Whether you believe your parents or not, the truth is, there are several benefits to earning a college education that can dramatically improve your quality of life. While college education cost is regularly cited as a defining factor on whether or not an individual moves onto a higher learning institution, it should not be a complete deterrent.
First, you have a higher earning potential. While college education costs are high, having a college degree is linked to higher pay, according to a 2010 Educations Pays report from the College Board. The median earnings of bachelor’s degree recipients working full time year round in 2008 were $55,700, which is $21,900 more than what individuals with only a high school diploma earned.
College grads are also more likely to make healthier life style choices. For instance, they are less likely to smoke and more likely to exercise compared to high school grads, according to the College Board report, Education Pays 2010.
Finally, college graduates have been shown to be more likely to have employer provided health care coverage. This in itself offsets the cost of a college education. Better health care for yourself and your family should be something you are invested in. Nearly 70 percent of college graduates had employer provided health insurance, while only 50 percent of high school graduates had that benefit, according to a 2008 report by the College Board.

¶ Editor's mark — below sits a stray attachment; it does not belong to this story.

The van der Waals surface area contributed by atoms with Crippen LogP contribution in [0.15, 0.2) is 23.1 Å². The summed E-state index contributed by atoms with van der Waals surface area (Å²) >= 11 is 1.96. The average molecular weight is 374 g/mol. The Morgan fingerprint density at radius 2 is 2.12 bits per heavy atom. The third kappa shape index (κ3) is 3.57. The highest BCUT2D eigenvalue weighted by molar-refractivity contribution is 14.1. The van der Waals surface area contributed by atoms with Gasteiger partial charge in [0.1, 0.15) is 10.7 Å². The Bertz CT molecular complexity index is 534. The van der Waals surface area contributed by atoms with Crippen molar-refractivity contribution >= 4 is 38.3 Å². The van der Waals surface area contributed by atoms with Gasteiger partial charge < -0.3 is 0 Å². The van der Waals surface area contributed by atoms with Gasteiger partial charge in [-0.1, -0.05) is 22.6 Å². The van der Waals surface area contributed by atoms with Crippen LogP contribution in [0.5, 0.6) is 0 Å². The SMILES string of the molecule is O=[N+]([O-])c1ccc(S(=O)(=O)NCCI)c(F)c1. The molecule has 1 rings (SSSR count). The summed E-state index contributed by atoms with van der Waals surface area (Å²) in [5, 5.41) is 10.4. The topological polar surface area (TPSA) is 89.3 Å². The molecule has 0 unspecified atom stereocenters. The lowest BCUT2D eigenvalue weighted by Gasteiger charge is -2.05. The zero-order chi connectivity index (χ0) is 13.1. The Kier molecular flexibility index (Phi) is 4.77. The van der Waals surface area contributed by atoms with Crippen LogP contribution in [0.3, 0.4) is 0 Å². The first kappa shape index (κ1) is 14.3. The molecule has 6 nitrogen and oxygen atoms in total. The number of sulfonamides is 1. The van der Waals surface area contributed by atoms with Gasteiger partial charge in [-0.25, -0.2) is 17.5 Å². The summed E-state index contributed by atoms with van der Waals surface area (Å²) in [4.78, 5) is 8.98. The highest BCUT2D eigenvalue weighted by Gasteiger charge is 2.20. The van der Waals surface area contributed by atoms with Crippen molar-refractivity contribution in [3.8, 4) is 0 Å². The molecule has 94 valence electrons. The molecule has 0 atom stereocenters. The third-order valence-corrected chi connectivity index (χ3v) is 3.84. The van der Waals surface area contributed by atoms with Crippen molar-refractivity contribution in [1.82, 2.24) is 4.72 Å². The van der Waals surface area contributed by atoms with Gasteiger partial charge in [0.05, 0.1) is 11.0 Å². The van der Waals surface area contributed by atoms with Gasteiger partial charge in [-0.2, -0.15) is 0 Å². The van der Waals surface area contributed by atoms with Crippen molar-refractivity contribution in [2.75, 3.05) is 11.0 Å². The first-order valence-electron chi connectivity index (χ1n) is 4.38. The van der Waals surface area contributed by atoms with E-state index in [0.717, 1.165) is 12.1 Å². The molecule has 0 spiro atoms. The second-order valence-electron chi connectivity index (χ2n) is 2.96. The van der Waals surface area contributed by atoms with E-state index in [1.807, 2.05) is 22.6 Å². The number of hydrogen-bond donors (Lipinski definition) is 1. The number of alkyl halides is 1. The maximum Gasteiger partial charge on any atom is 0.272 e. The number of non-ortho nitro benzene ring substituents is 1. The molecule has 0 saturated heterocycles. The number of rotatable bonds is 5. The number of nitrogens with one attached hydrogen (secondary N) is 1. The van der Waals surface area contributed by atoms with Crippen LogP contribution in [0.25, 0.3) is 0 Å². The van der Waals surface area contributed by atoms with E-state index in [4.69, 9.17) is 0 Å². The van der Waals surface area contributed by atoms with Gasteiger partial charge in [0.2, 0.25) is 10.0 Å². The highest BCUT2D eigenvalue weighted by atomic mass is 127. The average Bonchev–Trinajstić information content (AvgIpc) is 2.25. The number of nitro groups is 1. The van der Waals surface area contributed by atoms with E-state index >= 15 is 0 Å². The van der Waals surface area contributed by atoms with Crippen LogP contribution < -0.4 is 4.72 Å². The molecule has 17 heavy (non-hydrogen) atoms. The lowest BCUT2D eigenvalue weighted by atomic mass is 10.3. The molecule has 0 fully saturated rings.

While the cost of college education can be a deterrent, it should not be. College offers you the opportunity to not only master a specific field, but also the chance for better opportunities down the road. Loans are available to help you offset the price of college education, and community colleges offer the chance for a less expensive option. Do not let the price deter you from a better life down the road.